China Feb services activity jumps sharply as demand recovers- Caixin PMI
BEIJING, March 3 (Reuters)
Activity in China’s services sector expanded at the fastest pace in six months in February as the removal of tough COVID-19 restrictions revived customer demand, driving a solid increase in employment, a private sector survey showed on Friday. The Caixin/S&P Global services purchasing managers’ index (PMI) rose to 55.0 in February from 52.9 in January, a back-to-back monthly increase in activity after the government abruptly dismantled anti-virus measures in December. The 50-point mark separates expansion and contraction in activity on a monthly basis. The reading tallies with an official services PMI released on Wednesday, suggesting a robust recovery in the sector is well under way. Service companies reported the strongest rise in new business since April 2021, while new export order growth accelerated to the highest in almost four years, the Caixin survey showed.
The improvement in market conditions also drove a strong increase in employment. Firms started to take on additional workers for the first time in four months and the rate of job creation was the sharpest since November 2020 as spending and travel got a boost. China’s human resources minister Wang Xiaoping said on Thursday that the country’s job market was better than expected in January and February.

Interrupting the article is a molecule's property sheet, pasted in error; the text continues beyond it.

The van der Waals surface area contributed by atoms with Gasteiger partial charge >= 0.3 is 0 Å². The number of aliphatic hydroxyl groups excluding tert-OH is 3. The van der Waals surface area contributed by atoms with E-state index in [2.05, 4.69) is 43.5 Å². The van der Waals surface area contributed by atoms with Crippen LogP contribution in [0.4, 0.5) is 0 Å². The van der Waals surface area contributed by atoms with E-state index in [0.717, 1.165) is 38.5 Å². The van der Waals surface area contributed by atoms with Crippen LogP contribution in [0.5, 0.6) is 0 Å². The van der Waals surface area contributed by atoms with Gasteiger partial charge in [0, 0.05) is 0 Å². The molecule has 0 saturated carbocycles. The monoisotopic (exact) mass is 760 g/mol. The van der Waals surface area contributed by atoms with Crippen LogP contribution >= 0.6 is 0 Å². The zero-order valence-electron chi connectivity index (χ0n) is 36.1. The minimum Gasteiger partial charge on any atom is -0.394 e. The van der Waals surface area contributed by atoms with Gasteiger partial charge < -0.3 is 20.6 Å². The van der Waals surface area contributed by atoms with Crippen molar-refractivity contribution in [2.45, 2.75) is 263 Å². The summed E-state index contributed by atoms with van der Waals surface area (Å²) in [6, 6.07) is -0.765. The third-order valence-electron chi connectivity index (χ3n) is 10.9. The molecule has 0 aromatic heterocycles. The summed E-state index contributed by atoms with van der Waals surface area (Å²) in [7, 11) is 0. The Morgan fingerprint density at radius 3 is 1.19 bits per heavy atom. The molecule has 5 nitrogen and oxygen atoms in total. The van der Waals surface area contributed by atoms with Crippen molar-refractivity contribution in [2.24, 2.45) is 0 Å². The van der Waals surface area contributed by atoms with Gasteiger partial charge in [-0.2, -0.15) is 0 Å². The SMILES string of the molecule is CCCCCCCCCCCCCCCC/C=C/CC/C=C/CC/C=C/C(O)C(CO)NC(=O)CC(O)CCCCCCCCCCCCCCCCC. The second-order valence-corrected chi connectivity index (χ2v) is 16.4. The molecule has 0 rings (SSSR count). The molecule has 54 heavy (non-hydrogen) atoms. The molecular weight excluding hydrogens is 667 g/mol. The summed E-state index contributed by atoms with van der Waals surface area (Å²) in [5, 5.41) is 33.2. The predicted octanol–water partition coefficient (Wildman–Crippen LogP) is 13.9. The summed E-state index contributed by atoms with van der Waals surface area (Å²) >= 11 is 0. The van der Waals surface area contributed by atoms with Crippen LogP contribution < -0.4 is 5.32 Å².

Commerce minister Wang Wentao also said on Thursday that the country’s consumption has rebounded significantly this year, with major shopping areas and the catering sector surging remarkably. Thanks to the COVID reopening, business confidence across China’s services sector remained robust last month, though the degree of optimism slipped slightly from January’s near 12-year highs. “The economy has entered a post-COVID recovery, with services activity showing signs of a stronger recovery than the manufacturing sector,” said Wang Zhe, an economist at Caixin Insight Group. “But the impact of the pandemic remains far-reaching.” “In the near term, relevant policies should focus more on increasing household income and improving market expectations.”